|2015 Asian Cup qual. 15 November 2013||China PR||1 – 0||Indonesia||Xi'an, China|
|19:35 UTC+8||Wu Lei 45+1'||Report||Stadium: Shaanxi Province Stadium
Referee: Peter Green
|2015 Asian Cup qual. 19 November 2013||China PR||0 – 0||Saudi Arabia||Xi'an, China|
|19:35 UTC+8||Report||Stadium: Shaanxi Province Stadium
Referee: Kim Dong-Jin
|2015 Asian Cup qual. 5 March 2014||Iraq||3 – 1||China PR||Sharjah, United Arab Emirates|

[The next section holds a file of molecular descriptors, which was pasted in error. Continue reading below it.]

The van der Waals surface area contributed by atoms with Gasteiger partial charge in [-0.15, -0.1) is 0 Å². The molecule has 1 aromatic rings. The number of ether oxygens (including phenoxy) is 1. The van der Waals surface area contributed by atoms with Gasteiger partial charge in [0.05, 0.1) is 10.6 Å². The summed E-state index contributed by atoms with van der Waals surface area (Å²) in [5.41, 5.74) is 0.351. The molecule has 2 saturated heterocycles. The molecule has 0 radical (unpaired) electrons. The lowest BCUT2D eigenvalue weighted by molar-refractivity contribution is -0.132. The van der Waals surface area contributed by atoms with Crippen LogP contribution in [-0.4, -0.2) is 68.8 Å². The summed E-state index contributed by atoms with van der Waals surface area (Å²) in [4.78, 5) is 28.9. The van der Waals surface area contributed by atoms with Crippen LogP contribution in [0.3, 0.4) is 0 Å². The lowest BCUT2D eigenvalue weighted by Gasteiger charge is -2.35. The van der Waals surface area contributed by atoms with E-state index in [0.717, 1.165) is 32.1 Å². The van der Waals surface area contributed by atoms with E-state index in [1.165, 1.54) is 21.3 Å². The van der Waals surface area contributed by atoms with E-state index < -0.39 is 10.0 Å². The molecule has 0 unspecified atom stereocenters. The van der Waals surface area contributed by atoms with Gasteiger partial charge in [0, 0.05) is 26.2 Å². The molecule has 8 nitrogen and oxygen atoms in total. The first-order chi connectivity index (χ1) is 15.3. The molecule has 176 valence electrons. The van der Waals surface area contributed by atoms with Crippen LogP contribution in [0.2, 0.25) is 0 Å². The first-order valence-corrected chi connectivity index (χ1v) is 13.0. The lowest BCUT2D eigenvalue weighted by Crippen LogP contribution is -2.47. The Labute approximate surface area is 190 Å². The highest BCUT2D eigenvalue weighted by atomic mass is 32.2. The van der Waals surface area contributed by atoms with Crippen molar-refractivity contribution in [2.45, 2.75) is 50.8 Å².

|Mahmoud 23', 43'
|Zhang Xizhe 73' (pen.)||Stadium: Sharjah Stadium
Referee: Yuichi Nishimura
|Friendly 26 May 2014||China PR||v||Algeria||TBA, China|
|Friendly 14 October 2014||China PR||v||Thailand||TBA, China|
All time results
FIFA World Cup record
AFC Asian Cup record
Olympic Games record
* Including 1988 onwards
Asian Games record
* Including 1998 onwards (until 2010)
East Asian Cup record
Far Eastern Championship Games record
Most capped players
Still active national team players are highlighted
List of head coaches